As noted in the blogpost, it was done algorithmically. We really prefer to tackle things scalably like that... just makes more sense long-term.

NedProf




msg:3232581
 9:31 am on Jan 26, 2007 (gmt 0)

I think it's a good thing to eliminate this Google Bombs. The algorithm can't be too difficult:

if (linktext!= in_website()) { dontrank() }

Leosghost




msg:3232585
 9:37 am on Jan 26, 2007 (gmt 0)

I was going to ask :)"You are sure it wasnt just to stop Matt ranking for bacon polenta? " ..and then I checked ..and he still does ..:)

'corse you do know that you just threw down a fresh gauntlet to every black hat seo to try to make one stick again Adam ..

or was that the idea ..hopefully keep everyone too busy to have the time to spam the index? :)

sem4u




msg:3232589
 9:41 am on Jan 26, 2007 (gmt 0)

Pages can still rank #1 on anchor text alone. Try 'click here'.

Bones




msg:3232603
 9:58 am on Jan 26, 2007 (gmt 0)

Interesting.

Is this something that the Black Hats will be using to try and Googlebomb a competitors legitimately ranked site out of the SERPS?

Crush




msg:3232615
 10:03 am on Jan 26, 2007 (gmt 0)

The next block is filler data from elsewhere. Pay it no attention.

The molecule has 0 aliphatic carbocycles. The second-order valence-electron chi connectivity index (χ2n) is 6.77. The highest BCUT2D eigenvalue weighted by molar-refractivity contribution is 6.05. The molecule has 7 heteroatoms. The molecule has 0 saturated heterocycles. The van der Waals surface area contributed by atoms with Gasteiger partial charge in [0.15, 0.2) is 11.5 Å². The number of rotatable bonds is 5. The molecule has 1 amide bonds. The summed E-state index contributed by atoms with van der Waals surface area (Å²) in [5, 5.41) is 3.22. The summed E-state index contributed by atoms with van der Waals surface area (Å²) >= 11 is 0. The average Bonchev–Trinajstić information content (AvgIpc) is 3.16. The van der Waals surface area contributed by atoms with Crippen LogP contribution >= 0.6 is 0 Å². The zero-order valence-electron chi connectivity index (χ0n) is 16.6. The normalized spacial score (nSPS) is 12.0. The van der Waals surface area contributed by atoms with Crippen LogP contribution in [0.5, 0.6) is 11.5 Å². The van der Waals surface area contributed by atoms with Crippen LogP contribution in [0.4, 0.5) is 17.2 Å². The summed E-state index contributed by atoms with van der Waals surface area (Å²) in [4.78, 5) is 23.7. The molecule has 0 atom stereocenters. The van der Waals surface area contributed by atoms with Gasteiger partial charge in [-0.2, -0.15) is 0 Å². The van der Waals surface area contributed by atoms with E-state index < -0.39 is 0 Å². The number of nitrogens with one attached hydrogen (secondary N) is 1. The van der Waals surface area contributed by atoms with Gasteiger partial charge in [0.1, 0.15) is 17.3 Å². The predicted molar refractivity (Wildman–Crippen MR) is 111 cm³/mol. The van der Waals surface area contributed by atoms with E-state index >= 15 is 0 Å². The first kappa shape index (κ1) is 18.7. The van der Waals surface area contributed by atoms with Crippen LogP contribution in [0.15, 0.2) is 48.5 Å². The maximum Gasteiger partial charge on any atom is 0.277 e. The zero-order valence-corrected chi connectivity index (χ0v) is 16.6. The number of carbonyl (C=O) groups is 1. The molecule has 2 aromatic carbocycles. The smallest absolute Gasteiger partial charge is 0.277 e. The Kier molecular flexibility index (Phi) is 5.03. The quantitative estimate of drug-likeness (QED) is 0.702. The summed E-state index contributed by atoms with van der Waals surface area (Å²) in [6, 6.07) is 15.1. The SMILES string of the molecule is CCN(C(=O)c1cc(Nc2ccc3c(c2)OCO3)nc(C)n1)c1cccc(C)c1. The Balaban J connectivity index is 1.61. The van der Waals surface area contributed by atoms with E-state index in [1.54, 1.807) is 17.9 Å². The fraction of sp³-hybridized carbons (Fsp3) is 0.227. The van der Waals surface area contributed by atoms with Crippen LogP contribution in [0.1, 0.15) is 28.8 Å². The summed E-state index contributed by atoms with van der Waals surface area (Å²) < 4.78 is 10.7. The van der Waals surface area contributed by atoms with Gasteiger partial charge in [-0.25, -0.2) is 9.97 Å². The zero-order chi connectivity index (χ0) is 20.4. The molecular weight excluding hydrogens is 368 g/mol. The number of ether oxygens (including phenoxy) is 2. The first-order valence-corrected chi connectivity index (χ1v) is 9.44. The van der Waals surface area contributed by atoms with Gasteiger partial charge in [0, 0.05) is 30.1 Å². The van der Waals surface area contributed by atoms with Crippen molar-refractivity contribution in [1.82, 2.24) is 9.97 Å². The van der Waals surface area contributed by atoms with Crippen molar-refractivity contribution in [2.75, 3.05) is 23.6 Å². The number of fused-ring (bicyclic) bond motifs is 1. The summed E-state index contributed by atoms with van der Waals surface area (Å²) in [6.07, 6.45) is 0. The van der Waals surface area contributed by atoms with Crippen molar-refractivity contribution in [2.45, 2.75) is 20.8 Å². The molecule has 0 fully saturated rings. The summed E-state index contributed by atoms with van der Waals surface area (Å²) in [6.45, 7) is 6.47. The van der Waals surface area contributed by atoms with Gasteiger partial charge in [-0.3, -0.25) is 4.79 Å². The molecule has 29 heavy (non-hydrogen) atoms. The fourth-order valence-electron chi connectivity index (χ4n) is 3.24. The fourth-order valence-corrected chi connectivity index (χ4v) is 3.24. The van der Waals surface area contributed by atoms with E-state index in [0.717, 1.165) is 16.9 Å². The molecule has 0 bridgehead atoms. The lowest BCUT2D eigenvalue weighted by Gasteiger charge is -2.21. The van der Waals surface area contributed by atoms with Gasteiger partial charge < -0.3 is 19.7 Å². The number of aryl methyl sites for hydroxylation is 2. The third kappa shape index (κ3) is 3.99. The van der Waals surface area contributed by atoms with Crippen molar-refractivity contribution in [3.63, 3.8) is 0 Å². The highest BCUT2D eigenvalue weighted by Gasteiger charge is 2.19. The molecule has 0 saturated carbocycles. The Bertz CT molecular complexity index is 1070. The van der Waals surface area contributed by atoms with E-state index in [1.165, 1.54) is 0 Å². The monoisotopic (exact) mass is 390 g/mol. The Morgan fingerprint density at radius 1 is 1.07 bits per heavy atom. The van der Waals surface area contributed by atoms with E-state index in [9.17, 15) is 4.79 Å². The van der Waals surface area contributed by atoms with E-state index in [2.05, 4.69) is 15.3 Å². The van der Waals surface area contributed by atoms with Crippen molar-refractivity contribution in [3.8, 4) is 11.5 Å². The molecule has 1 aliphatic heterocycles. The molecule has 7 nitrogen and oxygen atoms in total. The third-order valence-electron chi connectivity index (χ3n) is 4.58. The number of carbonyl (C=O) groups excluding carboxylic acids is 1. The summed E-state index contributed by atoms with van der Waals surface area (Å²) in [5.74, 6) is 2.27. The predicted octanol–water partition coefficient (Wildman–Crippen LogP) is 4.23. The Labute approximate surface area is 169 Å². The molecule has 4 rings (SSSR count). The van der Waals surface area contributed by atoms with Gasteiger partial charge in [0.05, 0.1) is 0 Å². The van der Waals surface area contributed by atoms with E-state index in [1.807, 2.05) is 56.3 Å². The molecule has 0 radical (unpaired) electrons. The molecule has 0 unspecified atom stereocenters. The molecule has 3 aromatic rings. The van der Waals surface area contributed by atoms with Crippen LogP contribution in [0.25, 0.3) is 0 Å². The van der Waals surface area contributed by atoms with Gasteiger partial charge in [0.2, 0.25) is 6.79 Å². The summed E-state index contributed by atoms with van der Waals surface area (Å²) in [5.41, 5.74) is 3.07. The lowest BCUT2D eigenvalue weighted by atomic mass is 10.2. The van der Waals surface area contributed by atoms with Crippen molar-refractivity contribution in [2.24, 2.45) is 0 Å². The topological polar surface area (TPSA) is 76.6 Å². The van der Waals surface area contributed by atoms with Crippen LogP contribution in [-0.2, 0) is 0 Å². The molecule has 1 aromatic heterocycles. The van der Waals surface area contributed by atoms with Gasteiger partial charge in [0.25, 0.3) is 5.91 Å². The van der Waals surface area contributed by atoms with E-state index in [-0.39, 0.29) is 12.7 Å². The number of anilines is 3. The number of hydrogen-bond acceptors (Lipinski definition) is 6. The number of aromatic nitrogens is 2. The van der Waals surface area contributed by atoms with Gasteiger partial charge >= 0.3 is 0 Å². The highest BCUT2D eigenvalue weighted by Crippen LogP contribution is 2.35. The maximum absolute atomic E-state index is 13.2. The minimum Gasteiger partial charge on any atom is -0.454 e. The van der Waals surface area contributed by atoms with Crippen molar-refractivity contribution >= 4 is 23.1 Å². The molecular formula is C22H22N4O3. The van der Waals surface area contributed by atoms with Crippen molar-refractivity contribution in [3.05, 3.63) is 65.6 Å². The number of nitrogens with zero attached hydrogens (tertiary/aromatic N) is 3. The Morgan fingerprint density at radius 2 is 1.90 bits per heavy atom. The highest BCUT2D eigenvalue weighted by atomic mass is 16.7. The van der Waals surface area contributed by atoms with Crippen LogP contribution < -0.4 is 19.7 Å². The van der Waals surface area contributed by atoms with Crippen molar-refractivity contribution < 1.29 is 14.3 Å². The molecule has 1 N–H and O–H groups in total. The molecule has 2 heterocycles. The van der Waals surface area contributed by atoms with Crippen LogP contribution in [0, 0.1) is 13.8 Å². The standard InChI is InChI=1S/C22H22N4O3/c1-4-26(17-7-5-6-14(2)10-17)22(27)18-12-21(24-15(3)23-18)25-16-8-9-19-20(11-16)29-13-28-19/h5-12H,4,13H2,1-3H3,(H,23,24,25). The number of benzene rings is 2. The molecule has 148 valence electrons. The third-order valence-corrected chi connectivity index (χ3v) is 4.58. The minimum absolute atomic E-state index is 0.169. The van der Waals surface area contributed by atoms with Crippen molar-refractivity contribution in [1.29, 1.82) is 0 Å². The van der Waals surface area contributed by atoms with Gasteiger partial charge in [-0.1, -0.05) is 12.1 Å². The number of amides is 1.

Anchor text does not work anymore. Riggghhhhtt ;)

Evroccck




msg:3232623
 10:18 am on Jan 26, 2007 (gmt 0)

thats bogus, one of my googlebombs still works....as does Click here....

sem4u




msg:3232624
 10:19 am on Jan 26, 2007 (gmt 0)

It must be to do with a page getting too many links, too quickly, with exactly the same anchor text, and not having that text on the targeted webpage.

If this is true then it is important to follow the advice given by some people on this forum, such as not obtaining too many links too fast and varying the anchor text of these links.

whitenight




msg:3232643
 10:49 am on Jan 26, 2007 (gmt 0)

Wow,

I'm surprised they actually spent the time to post this.
and then come on here to comment on it.

Again, I ask you Google, "Who exactly are you trying to 'scare'"?

It took experienced SEOs less than 2 minutes to discount your claims.

Now perhaps people will listen when I say take EVERYTHING GG, Adam, or MC says with a grain of salt.

Nice of you to leave the "articles" about how effective Google Bombing is tho. ;)

[edited by: whitenight at 11:08 am (utc) on Jan. 26, 2007]

SteveJohnston




msg:3232644
 10:50 am on Jan 26, 2007 (gmt 0)

This is a positive move.